TITLE: Polling in the Governor's Race in California

AUTHORS: Mark Baldassare, Mark DiCamillo, and Susan Pinkus

PAGES: 40      DATE: May 2003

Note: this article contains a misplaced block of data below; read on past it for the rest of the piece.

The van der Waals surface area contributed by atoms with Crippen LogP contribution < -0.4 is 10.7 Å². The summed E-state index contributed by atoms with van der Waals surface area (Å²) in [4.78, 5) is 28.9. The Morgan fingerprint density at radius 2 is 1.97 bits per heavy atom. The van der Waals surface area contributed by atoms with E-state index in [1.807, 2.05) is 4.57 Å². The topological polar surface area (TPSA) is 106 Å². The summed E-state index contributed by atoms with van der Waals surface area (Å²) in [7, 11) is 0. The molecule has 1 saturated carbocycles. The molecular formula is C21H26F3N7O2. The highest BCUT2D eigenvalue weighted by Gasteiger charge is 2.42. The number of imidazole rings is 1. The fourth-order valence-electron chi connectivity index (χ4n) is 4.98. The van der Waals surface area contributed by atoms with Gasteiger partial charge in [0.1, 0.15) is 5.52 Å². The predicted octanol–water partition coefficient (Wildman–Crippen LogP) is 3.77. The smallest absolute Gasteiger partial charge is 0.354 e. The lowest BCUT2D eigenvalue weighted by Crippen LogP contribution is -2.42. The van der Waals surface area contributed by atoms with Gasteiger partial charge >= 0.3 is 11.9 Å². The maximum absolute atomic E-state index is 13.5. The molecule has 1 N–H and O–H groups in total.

ABSTRACT: The November 2002 election in California had the lowest voter turnout and the largest number of third-party gubernatorial candidate votes in the state’s history. In the governor’s election on November 5th, Democratic incumbent Gray Davis defeated Republican challenger Bill Simon by a 5-point margin. This paper summarizes the pre-election surveys that were conducted by our three polling organizations prior to the 2002 general election in California-the Field Poll, the Los Angeles Times Poll, and the Public Policy Institute of California (PPIC) Statewide Survey. We focus our analysis on the political and economic context of this election, insights from a special survey on public attitudes toward the campaigns that was conducted up to the day before the election, the methodologies used in the pre-election surveys to overcome the challenges in this political environment, and a comparison of pre-election survey results to the Los Angeles Times exit poll. Taking into account variations in methods, low voter turnout, third-party voting, and voters’ ambivalence toward the major party candidates, the pre-election surveys in the 2002 California governor’s election were consistent over time and across polling organizations, and reasonably accurate in predicting the election results.

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